Zulu tradition inspired individuals to boost their popularity as pullers - as they were spectacularly outrageous! Tourists flocked to have their holiday photographs taken with them. The combination of feathers, tufts, quills, traditional beadwork and other exceptional ornamentation reached a zenith. Urban life and Zulu culture came together on common ground.
Two distinct groups of pullers evolved. Those working the docks and general passengers in the city were virtually all of Mpondo origin. Those who applied their services to the tourist trade hailed from the 'Mandlakazi Clan' of the Nongoma area in northern Zululand.
As the market changed, pullers succumbed to the absence of their former white clientele. Rickshas became known as the poor mans taxi. Pullers abandoned the fiercely competitive scene in droves. Those who kept going gave fun rides along the beachfront to tourists.
From the 1950's, rickshas presence in the tourist trade became an enterprise in its own right. The Mandlakazi beachfront pullers adorned themselves entirely with beaded vests, skirts, aprons, belts, sheepskin anklets and other accessories, that virtually covered their entire body.
Headdresses become enormous, incorporating two to four painted ox horns each. Annual competitions for the best costume were held by the city. Above, the winner for 1950 (left) and 1959 (right centre). The ricksha carriages themselves were decorated (above left - below left).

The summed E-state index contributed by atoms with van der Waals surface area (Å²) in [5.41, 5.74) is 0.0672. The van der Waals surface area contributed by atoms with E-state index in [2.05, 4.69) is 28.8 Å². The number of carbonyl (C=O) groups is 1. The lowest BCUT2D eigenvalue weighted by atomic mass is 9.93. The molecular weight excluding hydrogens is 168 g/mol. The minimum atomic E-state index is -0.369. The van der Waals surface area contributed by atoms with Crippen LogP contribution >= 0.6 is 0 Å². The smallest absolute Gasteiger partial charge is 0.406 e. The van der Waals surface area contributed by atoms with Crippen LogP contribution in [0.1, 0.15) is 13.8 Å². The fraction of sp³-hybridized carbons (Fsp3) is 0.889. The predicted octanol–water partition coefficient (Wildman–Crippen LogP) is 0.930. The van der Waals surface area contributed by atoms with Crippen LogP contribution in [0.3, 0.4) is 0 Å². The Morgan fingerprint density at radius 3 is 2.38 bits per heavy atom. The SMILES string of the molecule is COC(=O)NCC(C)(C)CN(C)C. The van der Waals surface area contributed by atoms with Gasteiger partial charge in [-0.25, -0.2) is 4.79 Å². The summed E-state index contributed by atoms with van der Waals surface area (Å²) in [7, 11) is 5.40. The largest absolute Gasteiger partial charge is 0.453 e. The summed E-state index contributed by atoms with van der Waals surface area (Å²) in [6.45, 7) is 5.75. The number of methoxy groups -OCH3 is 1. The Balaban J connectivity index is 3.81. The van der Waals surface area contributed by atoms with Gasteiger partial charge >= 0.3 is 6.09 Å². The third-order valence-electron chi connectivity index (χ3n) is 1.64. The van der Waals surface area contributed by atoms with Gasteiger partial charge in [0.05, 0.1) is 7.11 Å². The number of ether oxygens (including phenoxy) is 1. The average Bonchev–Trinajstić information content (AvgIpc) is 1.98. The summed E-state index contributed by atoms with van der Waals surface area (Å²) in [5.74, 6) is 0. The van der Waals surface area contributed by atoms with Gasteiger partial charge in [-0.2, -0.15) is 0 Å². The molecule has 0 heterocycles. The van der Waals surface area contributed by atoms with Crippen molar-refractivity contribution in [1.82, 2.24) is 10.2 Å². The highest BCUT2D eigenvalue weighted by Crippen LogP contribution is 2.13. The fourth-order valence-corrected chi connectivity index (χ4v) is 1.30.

According to public records, by 1968 there were only 260 rickshaw's left in operation. In 1970 there were one hundred eight six registered pullers and in 1971, ninety. At that moment, the very last of the Mpondo pullers working around the market area were seen. By 1975 there were only twenty nine rickshas working the beachfront. By 1980 - 10 remained, these in poor condition.
Gallery Ezakwantu displayed keen interest in Durban rickshas when encountering them in 1976. During the 1990's our attention was taken forward by collecting them - ultimately preserving examples.
No less than ten trips were made to Durban between 1995 and 2000. The purchase of ricksha costumes was surprisingly easy. The pullers found our interest to buy, both humorous and at the same time, flattering. A measure of pride was displayed each time a puller sold his attire, and disappointment by those to whom we showed no interest. The act of concluding a sale became something like winning a prize for all parties.
There were times we flew into the city and hired a car to collect (above). Other times we drove into the vicinity, removing any need to pack or ship (below).
We did not purchase a carriage, but the large headdresses, together with the body shirt, tasselled apron, beaded front cover and animal hair leggings. Perhaps twenty complete outfits were obtained over the period. They were offered as sets with accompanying information to South African museums, art galleries and private collectors. One of the most hilarious sales was to Durban's Local History Museum, the entity who put forward 'Zulu Treasures'. (They could have traveled a few kilometers and bought one themselves - hello!)